Atheist voters are not a monolith, but in general, we tend to agree on the basics of upholding the constitutional principle of separation of religion and government.
First, we agree that religious beliefs should not be used as the primary justification for any policy. Just as religion can be used to justify good things (such as serving the hungry with a soup kitchen or building homes with Habitat for Humanity), it can be used to justify terrible acts of discrimination (denying LGBT couples the right to marry or taking away a woman’s right to control her own body). For that reason, all public policies should be based on the best scientific evidence available to policymakers and humanistic principles which cross lines of religious beliefs.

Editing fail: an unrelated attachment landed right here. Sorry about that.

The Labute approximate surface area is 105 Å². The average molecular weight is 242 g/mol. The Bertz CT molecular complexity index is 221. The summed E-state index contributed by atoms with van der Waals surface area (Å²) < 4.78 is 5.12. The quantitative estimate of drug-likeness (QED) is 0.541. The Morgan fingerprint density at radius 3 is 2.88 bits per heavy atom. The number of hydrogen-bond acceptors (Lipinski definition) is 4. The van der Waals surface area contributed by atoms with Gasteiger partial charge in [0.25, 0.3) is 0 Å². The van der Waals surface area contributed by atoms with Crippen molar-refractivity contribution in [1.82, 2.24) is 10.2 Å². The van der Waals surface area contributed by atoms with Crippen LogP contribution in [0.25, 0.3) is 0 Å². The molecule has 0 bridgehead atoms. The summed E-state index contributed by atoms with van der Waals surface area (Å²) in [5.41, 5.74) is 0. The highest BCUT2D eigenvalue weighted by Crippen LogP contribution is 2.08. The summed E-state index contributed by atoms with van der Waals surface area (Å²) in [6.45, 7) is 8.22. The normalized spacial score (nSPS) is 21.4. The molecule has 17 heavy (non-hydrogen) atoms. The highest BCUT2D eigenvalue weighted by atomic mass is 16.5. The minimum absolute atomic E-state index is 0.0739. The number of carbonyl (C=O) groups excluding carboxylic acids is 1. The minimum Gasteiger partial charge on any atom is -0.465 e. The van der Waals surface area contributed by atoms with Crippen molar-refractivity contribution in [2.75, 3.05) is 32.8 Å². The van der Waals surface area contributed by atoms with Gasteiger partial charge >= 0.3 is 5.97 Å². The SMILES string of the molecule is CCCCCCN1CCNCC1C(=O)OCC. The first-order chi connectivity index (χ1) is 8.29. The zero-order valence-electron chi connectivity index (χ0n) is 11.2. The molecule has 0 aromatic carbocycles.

Second, we agree that religious beliefs do not entitle people to special treatment under the law. Laws which carve out exemptions on the basis of religion can be overly broad and give preferential treatment to certain religions or religious beliefs over others. Exempting people and businesses from non-discrimination laws on the basis of their religious beliefs allows people who wish to discriminate a legal excuse for their religious bigotry.
Third, we agree tradition is a terrible reason to allow Christian ideology to remain part of government practices. From seeing the word “God” on our money to having “under God” in the Pledge of Allegiance to having “In God We Trust” as the national motto, being forced by the Christian majority in the United States to accept its god as part of our everyday lives is a violation of our constitutional rights of conscience and freedom from religion.
Below are several other issues we believe many atheists will also agree on. Please urge your elected officials to support atheists and our concerns in this mid-term election and going forward in all public policy issues.